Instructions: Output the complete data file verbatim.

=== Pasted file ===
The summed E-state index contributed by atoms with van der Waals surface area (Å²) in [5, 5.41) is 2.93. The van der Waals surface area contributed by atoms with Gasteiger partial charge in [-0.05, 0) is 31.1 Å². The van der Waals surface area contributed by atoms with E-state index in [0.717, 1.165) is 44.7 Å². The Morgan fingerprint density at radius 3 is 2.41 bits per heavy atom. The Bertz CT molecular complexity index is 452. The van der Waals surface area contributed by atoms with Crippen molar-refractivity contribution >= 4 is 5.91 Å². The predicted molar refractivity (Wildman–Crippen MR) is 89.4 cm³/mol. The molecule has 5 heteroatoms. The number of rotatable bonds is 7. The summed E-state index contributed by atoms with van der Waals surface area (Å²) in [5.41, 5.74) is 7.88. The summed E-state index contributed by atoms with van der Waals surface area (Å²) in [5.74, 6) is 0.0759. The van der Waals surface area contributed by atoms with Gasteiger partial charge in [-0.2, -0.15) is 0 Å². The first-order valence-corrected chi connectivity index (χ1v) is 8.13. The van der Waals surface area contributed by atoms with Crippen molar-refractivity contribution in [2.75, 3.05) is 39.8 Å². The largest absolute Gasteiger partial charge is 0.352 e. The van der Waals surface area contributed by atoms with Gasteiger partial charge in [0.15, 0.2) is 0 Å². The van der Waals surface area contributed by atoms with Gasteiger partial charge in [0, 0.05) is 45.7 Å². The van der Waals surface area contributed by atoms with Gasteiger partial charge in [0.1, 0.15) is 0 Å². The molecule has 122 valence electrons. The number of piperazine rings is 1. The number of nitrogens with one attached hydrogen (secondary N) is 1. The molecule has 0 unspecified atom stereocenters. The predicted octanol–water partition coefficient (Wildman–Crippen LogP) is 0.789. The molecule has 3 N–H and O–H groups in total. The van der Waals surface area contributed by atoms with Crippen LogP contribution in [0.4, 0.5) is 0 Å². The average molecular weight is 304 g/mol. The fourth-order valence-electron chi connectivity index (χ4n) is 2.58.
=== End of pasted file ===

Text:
The summed E-state index contributed by atoms with van der Waals surface area (Å²) in [5, 5.41) is 2.93. The van der Waals surface area contributed by atoms with Gasteiger partial charge in [-0.05, 0) is 31.1 Å². The van der Waals surface area contributed by atoms with E-state index in [0.717, 1.165) is 44.7 Å². The Morgan fingerprint density at radius 3 is 2.41 bits per heavy atom. The Bertz CT molecular complexity index is 452. The van der Waals surface area contributed by atoms with Crippen molar-refractivity contribution >= 4 is 5.91 Å². The predicted molar refractivity (Wildman–Crippen MR) is 89.4 cm³/mol. The molecule has 5 heteroatoms. The number of rotatable bonds is 7. The summed E-state index contributed by atoms with van der Waals surface area (Å²) in [5.41, 5.74) is 7.88. The summed E-state index contributed by atoms with van der Waals surface area (Å²) in [5.74, 6) is 0.0759. The van der Waals surface area contributed by atoms with Gasteiger partial charge in [-0.2, -0.15) is 0 Å². The first-order valence-corrected chi connectivity index (χ1v) is 8.13. The van der Waals surface area contributed by atoms with Crippen molar-refractivity contribution in [2.75, 3.05) is 39.8 Å². The largest absolute Gasteiger partial charge is 0.352 e. The van der Waals surface area contributed by atoms with Gasteiger partial charge in [0.15, 0.2) is 0 Å². The van der Waals surface area contributed by atoms with Gasteiger partial charge in [0, 0.05) is 45.7 Å². The van der Waals surface area contributed by atoms with Gasteiger partial charge in [0.1, 0.15) is 0 Å². The molecule has 122 valence electrons. The number of piperazine rings is 1. The number of nitrogens with one attached hydrogen (secondary N) is 1. The molecule has 0 unspecified atom stereocenters. The predicted octanol–water partition coefficient (Wildman–Crippen LogP) is 0.789. The molecule has 3 N–H and O–H groups in total. The van der Waals surface area contributed by atoms with Crippen LogP contribution in [0.4, 0.5) is 0 Å². The average molecular weight is 304 g/mol. The fourth-order valence-electron chi connectivity index (χ4n) is 2.58.